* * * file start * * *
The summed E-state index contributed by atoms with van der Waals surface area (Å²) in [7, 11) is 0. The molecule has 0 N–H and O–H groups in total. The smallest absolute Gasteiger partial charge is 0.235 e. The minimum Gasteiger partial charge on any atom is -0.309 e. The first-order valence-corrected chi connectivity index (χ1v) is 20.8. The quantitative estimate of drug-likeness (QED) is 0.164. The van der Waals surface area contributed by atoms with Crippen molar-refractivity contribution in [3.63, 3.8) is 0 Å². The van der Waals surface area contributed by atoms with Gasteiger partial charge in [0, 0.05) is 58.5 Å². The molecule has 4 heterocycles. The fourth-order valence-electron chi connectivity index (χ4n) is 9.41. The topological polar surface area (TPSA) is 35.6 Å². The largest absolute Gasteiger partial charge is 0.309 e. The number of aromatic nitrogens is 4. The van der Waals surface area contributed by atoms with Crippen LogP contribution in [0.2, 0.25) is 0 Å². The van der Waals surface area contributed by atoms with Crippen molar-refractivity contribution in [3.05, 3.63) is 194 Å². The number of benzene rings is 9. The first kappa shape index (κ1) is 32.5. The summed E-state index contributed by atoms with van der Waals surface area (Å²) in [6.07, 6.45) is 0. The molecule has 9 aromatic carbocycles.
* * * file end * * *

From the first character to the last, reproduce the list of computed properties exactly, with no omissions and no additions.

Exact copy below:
The summed E-state index contributed by atoms with van der Waals surface area (Å²) in [7, 11) is 0. The molecule has 0 N–H and O–H groups in total. The smallest absolute Gasteiger partial charge is 0.235 e. The minimum Gasteiger partial charge on any atom is -0.309 e. The first-order valence-corrected chi connectivity index (χ1v) is 20.8. The quantitative estimate of drug-likeness (QED) is 0.164. The van der Waals surface area contributed by atoms with Crippen molar-refractivity contribution in [3.63, 3.8) is 0 Å². The van der Waals surface area contributed by atoms with Gasteiger partial charge in [0, 0.05) is 58.5 Å². The molecule has 4 heterocycles. The fourth-order valence-electron chi connectivity index (χ4n) is 9.41. The topological polar surface area (TPSA) is 35.6 Å². The largest absolute Gasteiger partial charge is 0.309 e. The number of aromatic nitrogens is 4. The van der Waals surface area contributed by atoms with Crippen LogP contribution in [0.2, 0.25) is 0 Å². The van der Waals surface area contributed by atoms with Crippen molar-refractivity contribution in [3.05, 3.63) is 194 Å². The number of benzene rings is 9. The first kappa shape index (κ1) is 32.5. The summed E-state index contributed by atoms with van der Waals surface area (Å²) in [6.07, 6.45) is 0. The molecule has 9 aromatic carbocycles.